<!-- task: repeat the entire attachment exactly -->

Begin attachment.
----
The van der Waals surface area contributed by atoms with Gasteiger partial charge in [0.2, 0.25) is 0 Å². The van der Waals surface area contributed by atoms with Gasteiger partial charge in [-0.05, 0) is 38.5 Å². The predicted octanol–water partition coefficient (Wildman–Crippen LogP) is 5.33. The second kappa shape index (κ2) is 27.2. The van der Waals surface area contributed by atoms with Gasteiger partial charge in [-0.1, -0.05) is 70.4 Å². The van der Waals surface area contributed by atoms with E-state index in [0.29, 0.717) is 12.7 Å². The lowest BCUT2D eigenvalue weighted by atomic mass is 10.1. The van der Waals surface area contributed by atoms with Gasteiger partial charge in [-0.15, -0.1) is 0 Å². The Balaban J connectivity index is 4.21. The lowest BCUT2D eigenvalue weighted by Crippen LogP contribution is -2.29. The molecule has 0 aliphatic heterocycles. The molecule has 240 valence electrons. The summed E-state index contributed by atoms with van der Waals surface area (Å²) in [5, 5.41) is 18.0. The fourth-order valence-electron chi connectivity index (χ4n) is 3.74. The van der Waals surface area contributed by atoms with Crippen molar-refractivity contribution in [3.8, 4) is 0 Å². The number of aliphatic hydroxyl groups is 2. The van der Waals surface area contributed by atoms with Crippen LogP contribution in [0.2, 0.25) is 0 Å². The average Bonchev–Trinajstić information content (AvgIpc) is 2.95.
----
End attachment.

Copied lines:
The van der Waals surface area contributed by atoms with Gasteiger partial charge in [0.2, 0.25) is 0 Å². The van der Waals surface area contributed by atoms with Gasteiger partial charge in [-0.05, 0) is 38.5 Å². The predicted octanol–water partition coefficient (Wildman–Crippen LogP) is 5.33. The second kappa shape index (κ2) is 27.2. The van der Waals surface area contributed by atoms with Gasteiger partial charge in [-0.1, -0.05) is 70.4 Å². The van der Waals surface area contributed by atoms with E-state index in [0.29, 0.717) is 12.7 Å². The lowest BCUT2D eigenvalue weighted by atomic mass is 10.1. The van der Waals surface area contributed by atoms with Gasteiger partial charge in [-0.15, -0.1) is 0 Å². The Balaban J connectivity index is 4.21. The lowest BCUT2D eigenvalue weighted by Crippen LogP contribution is -2.29. The molecule has 0 aliphatic heterocycles. The molecule has 240 valence electrons. The summed E-state index contributed by atoms with van der Waals surface area (Å²) in [5, 5.41) is 18.0. The fourth-order valence-electron chi connectivity index (χ4n) is 3.74. The van der Waals surface area contributed by atoms with Crippen molar-refractivity contribution in [3.8, 4) is 0 Å². The number of aliphatic hydroxyl groups is 2. The van der Waals surface area contributed by atoms with Crippen LogP contribution in [0.2, 0.25) is 0 Å². The average Bonchev–Trinajstić information content (AvgIpc) is 2.95.